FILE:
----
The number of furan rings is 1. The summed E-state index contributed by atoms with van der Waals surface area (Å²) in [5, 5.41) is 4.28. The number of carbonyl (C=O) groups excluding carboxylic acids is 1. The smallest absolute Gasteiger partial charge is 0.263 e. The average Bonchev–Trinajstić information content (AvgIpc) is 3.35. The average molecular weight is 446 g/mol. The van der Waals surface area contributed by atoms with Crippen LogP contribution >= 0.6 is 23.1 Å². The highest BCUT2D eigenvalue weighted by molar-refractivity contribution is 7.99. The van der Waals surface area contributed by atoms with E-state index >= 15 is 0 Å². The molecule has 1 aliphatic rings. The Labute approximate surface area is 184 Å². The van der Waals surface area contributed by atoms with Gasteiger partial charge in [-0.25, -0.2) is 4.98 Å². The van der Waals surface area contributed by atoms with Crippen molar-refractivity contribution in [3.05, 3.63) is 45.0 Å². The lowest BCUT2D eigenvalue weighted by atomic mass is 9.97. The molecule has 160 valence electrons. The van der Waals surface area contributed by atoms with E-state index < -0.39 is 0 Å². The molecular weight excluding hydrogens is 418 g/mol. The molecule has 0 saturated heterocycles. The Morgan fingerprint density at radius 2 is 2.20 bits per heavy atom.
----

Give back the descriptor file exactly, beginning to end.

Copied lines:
The number of furan rings is 1. The summed E-state index contributed by atoms with van der Waals surface area (Å²) in [5, 5.41) is 4.28. The number of carbonyl (C=O) groups excluding carboxylic acids is 1. The smallest absolute Gasteiger partial charge is 0.263 e. The average Bonchev–Trinajstić information content (AvgIpc) is 3.35. The average molecular weight is 446 g/mol. The van der Waals surface area contributed by atoms with Crippen LogP contribution >= 0.6 is 23.1 Å². The highest BCUT2D eigenvalue weighted by molar-refractivity contribution is 7.99. The van der Waals surface area contributed by atoms with E-state index >= 15 is 0 Å². The molecule has 1 aliphatic rings. The Labute approximate surface area is 184 Å². The van der Waals surface area contributed by atoms with Gasteiger partial charge in [-0.25, -0.2) is 4.98 Å². The van der Waals surface area contributed by atoms with Crippen molar-refractivity contribution in [3.05, 3.63) is 45.0 Å². The lowest BCUT2D eigenvalue weighted by atomic mass is 9.97. The molecule has 160 valence electrons. The van der Waals surface area contributed by atoms with E-state index < -0.39 is 0 Å². The molecular weight excluding hydrogens is 418 g/mol. The molecule has 0 saturated heterocycles. The Morgan fingerprint density at radius 2 is 2.20 bits per heavy atom.